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• Rare Voices in Economics, University of Geneva [onsite] -09/2021


• Mahindra University-Brown Bag Seminar, India [online] -09/2021


• KOF-ETH-UZH International Economic Policy Seminars, Zurich [onsite] -10/2021


• 2nd World Inequality Conference, Paris School of Economics, Paris [onsite] -12/2021


• Podcast Talk-IdeasofIndia, Mercatus Center, George Mason University [online] -09/2021

Homeownership, Renting and Market Failures: Evidence from Indian Slums
- Author: Neha Gupta



Housing rents are a major part of a slum household’s expenditure. I exploit a large scale ’big-push’ national urban renewal policy reform in India between 2005 and 2012 to empirically evaluate the multi-dimensional effect of rental reforms and housing provisions on home ownership, rental expenditures and quality of dwelling for slum households.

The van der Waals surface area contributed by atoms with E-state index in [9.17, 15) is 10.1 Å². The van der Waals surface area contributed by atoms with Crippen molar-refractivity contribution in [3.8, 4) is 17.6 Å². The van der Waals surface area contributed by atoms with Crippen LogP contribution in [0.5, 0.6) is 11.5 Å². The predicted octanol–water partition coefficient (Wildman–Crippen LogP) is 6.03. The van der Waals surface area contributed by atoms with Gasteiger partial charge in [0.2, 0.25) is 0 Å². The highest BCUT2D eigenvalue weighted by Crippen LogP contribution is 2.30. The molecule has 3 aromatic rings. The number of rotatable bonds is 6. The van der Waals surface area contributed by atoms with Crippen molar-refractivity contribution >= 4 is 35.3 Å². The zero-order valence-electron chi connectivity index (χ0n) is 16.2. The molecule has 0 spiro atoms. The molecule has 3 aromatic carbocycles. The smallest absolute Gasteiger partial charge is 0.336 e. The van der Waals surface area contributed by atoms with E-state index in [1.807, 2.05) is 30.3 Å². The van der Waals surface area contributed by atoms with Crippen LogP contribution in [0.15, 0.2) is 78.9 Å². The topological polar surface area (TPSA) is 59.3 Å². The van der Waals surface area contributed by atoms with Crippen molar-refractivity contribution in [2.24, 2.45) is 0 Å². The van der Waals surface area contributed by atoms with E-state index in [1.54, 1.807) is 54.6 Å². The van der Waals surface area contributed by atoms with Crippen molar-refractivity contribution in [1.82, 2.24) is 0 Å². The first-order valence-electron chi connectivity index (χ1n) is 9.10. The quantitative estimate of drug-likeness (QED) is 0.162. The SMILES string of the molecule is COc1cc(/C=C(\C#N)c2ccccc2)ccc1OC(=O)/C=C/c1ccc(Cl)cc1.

One of the main benefits accruing to the affordable housing policy was to provide the entitlement of the land to the female head of the households as a measure of women empowerment.

I Combining a novel pooled cross-sectional household survey data for year 2002, 2008, 2012 and nighttime lights activity data at district level, I find the reform significantly increases the real rents by 18.2% and the probability to transition to homeownership by 16.7 percentage points. Females are 2.4 percentage points more likely to be the head of the household.

The fndings highlight the role of market failure.

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